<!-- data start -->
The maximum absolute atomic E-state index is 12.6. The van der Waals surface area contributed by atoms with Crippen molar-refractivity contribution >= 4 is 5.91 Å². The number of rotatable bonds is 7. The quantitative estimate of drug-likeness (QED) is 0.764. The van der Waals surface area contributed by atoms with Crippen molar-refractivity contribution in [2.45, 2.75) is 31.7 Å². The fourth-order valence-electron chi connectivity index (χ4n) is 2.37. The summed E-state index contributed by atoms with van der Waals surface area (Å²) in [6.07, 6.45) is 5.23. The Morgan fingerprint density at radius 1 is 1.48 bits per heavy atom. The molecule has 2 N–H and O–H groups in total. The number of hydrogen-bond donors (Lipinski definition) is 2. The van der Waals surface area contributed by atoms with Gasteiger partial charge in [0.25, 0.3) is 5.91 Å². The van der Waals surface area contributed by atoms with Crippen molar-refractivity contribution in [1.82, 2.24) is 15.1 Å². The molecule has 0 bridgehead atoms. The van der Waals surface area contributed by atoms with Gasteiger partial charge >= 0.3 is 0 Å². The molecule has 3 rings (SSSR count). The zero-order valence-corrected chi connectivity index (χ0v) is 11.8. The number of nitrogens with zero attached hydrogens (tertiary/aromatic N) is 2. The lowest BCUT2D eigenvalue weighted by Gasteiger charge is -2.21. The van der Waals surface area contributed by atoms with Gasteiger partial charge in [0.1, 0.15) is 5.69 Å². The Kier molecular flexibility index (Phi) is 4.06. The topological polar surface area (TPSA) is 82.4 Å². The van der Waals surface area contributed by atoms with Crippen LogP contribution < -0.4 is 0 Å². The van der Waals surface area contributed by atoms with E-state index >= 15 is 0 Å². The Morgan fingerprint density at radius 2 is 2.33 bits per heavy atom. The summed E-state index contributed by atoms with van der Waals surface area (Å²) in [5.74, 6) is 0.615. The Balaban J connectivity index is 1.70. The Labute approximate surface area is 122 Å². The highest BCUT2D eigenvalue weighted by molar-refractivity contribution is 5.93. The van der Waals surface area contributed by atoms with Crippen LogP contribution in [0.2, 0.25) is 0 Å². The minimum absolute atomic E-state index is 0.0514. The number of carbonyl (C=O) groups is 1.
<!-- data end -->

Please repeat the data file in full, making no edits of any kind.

The maximum absolute atomic E-state index is 12.6. The van der Waals surface area contributed by atoms with Crippen molar-refractivity contribution >= 4 is 5.91 Å². The number of rotatable bonds is 7. The quantitative estimate of drug-likeness (QED) is 0.764. The van der Waals surface area contributed by atoms with Crippen molar-refractivity contribution in [2.45, 2.75) is 31.7 Å². The fourth-order valence-electron chi connectivity index (χ4n) is 2.37. The summed E-state index contributed by atoms with van der Waals surface area (Å²) in [6.07, 6.45) is 5.23. The Morgan fingerprint density at radius 1 is 1.48 bits per heavy atom. The molecule has 2 N–H and O–H groups in total. The number of hydrogen-bond donors (Lipinski definition) is 2. The van der Waals surface area contributed by atoms with Gasteiger partial charge in [0.25, 0.3) is 5.91 Å². The van der Waals surface area contributed by atoms with Crippen molar-refractivity contribution in [1.82, 2.24) is 15.1 Å². The molecule has 0 bridgehead atoms. The van der Waals surface area contributed by atoms with Gasteiger partial charge >= 0.3 is 0 Å². The molecule has 3 rings (SSSR count). The zero-order valence-corrected chi connectivity index (χ0v) is 11.8. The number of nitrogens with zero attached hydrogens (tertiary/aromatic N) is 2. The lowest BCUT2D eigenvalue weighted by Gasteiger charge is -2.21. The van der Waals surface area contributed by atoms with Gasteiger partial charge in [0.1, 0.15) is 5.69 Å². The Kier molecular flexibility index (Phi) is 4.06. The topological polar surface area (TPSA) is 82.4 Å². The van der Waals surface area contributed by atoms with Crippen LogP contribution < -0.4 is 0 Å². The van der Waals surface area contributed by atoms with E-state index >= 15 is 0 Å². The Morgan fingerprint density at radius 2 is 2.33 bits per heavy atom. The summed E-state index contributed by atoms with van der Waals surface area (Å²) in [5.74, 6) is 0.615. The Balaban J connectivity index is 1.70. The Labute approximate surface area is 122 Å². The highest BCUT2D eigenvalue weighted by molar-refractivity contribution is 5.93. The van der Waals surface area contributed by atoms with Crippen LogP contribution in [0.2, 0.25) is 0 Å². The minimum absolute atomic E-state index is 0.0514. The number of carbonyl (C=O) groups is 1.